In a time of budgetary pressure, a shrinking fleet, and an ongoing discussion of their relevance, how are we keeping out legacy Aircraft Carrier's in shape for the regular demands for extended deployments while at the same time bringing the new FORD Class CVN online?
What are some of the lessons we have learned in our decades of operating nuclear powered aircraft carriers that we are bring forward to serve the Fleet in the coming decades so we always have an answer to the question, "Where are the aircraft carriers?"
To discuss this and more, our guest for the full hour will be Rear Admiral Thomas J. Moore, USN, Program Executive Officer for Aircraft Carriers and is responsible for life cycle management for In-Service Carriers as well as the design and construction of the Future Class Carriers.
When it comes to all things maritime, sometimes one Sal is not enough.
Whatever confession of maritime strategy you adhere to, there is one linchpin that all will survive or fail on - the Military Sealift Command. Our guest for the full hour to discuss the entire spectrum of issues with the MSC will be Salvatore R. Mercogliano, Ph.D., Assistant Professor of History at Campbell University.
Sal is a 1989 graduate of SUNY Maritime College, with a BS in Marine Transportation. He sailed on the USNS Neosho (T-AO 143), Mohawk (T-ATF 170), Glover (T-AGFF 1), Comfort (T-AH 20) during the Persian Gulf War, and John Lenthall (T-AO 189). Ashore, he was assigned to the N3 shop for the Afloat Prepositioning Force and focused initially on Marine Corps MPF vessels, but later working on the new Army program, including the construction and conversion of the LMSRs.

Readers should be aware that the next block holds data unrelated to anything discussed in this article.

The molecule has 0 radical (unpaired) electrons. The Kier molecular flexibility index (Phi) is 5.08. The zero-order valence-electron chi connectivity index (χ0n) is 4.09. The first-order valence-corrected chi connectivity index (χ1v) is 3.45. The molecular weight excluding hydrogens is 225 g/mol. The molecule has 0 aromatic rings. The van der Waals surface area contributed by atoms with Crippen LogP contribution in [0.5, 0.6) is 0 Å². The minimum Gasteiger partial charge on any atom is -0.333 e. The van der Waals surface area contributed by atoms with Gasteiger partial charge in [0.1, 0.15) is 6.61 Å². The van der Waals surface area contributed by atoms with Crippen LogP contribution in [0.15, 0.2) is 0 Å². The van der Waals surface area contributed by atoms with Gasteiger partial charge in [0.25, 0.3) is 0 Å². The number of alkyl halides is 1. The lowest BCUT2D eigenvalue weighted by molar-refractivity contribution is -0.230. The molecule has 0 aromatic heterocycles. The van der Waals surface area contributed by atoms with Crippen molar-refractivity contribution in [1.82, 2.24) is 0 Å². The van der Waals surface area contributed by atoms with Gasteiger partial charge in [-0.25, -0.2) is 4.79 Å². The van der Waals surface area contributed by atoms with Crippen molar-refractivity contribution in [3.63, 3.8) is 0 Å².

In 1996, he transitioned to his my academic career. Receiving a MA in Maritime History and Nautical Archeology from East Carolina University, focused on the merchant marine in the Vietnam War. He later then went to the University of Alabama and graduated with a Ph.D. in Military and Naval History with his dissertation on entitled Sealift: T
He has taught at Methodist University, East Carolina, University of North Carolina-Chapel Hill, and the U.S. Military Academy, prior to being an Assistant Professor of History with Campbell University since 2010, In addition, since 2008, I have been an Adjunct Professor at the US Merchant Marine Academy teaching a graduate level on-line course on Maritime Industry Policy.
He has been published in the Northern Mariner, Sea History, Naval History, and Proceedings.
"Where are the Carriers?"
Whenever the expected unexpected happens on the globe, that is the question that is often asked first. As our nation also faces one of its greatest budget crisis - it is also one that the budget cutters are asking as well.
What is the status of our carrier force as we approach 2012 and what possible directions are we heading? Is the carrier more important in supporting our national strategy than it used to be, or less? Are we buying the right kind of systems to go on and in our carriers? Are we buying enough? How are we assessing our technology risk as we bring in new tools?
Our guest for the full hour will be J. Talbot Manvel, CAPT, USN (Ret.), presently teaching at the U.S. Naval Academy and is a frequent writer on issues of carrier issues and larger Navy policy issues. In the course of his career he served on three carriers and led development o f the maintenance plan for the Nimitz class and design of the Ford class carriers.